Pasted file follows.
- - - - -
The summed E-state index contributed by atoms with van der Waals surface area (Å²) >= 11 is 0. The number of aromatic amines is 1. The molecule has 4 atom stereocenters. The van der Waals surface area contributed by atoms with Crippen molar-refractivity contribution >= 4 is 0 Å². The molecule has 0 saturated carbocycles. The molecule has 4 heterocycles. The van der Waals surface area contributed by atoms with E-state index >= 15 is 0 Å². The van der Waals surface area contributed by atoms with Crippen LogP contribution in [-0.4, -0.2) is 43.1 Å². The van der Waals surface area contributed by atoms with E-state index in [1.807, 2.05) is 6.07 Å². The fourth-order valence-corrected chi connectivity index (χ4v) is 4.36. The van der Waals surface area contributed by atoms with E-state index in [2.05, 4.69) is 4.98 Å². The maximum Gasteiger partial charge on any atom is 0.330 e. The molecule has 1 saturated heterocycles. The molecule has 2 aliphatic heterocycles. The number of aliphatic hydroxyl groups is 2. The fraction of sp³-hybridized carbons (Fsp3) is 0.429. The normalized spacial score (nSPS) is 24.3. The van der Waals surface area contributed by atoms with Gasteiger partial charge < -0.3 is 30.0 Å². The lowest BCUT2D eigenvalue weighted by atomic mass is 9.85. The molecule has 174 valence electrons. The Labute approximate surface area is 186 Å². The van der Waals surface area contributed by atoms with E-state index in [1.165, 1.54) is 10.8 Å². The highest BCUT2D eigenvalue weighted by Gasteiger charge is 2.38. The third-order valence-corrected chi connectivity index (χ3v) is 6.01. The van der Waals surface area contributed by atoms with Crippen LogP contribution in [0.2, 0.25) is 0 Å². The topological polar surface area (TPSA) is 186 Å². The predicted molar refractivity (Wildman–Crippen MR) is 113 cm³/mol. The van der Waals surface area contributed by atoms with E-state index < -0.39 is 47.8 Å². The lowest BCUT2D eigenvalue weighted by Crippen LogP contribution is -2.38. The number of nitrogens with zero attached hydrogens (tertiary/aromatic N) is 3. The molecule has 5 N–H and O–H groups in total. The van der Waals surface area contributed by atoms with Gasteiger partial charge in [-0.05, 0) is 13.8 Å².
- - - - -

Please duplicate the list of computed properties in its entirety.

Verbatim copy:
The summed E-state index contributed by atoms with van der Waals surface area (Å²) >= 11 is 0. The number of aromatic amines is 1. The molecule has 4 atom stereocenters. The van der Waals surface area contributed by atoms with Crippen molar-refractivity contribution >= 4 is 0 Å². The molecule has 0 saturated carbocycles. The molecule has 4 heterocycles. The van der Waals surface area contributed by atoms with E-state index >= 15 is 0 Å². The van der Waals surface area contributed by atoms with Crippen LogP contribution in [-0.4, -0.2) is 43.1 Å². The van der Waals surface area contributed by atoms with E-state index in [1.807, 2.05) is 6.07 Å². The fourth-order valence-corrected chi connectivity index (χ4v) is 4.36. The van der Waals surface area contributed by atoms with E-state index in [2.05, 4.69) is 4.98 Å². The maximum Gasteiger partial charge on any atom is 0.330 e. The molecule has 1 saturated heterocycles. The molecule has 2 aliphatic heterocycles. The number of aliphatic hydroxyl groups is 2. The fraction of sp³-hybridized carbons (Fsp3) is 0.429. The normalized spacial score (nSPS) is 24.3. The van der Waals surface area contributed by atoms with Gasteiger partial charge < -0.3 is 30.0 Å². The lowest BCUT2D eigenvalue weighted by atomic mass is 9.85. The molecule has 174 valence electrons. The Labute approximate surface area is 186 Å². The van der Waals surface area contributed by atoms with E-state index in [1.165, 1.54) is 10.8 Å². The highest BCUT2D eigenvalue weighted by Gasteiger charge is 2.38. The third-order valence-corrected chi connectivity index (χ3v) is 6.01. The van der Waals surface area contributed by atoms with Crippen LogP contribution in [0.2, 0.25) is 0 Å². The topological polar surface area (TPSA) is 186 Å². The predicted molar refractivity (Wildman–Crippen MR) is 113 cm³/mol. The van der Waals surface area contributed by atoms with E-state index < -0.39 is 47.8 Å². The lowest BCUT2D eigenvalue weighted by Crippen LogP contribution is -2.38. The number of nitrogens with zero attached hydrogens (tertiary/aromatic N) is 3. The molecule has 5 N–H and O–H groups in total. The van der Waals surface area contributed by atoms with Gasteiger partial charge in [-0.05, 0) is 13.8 Å².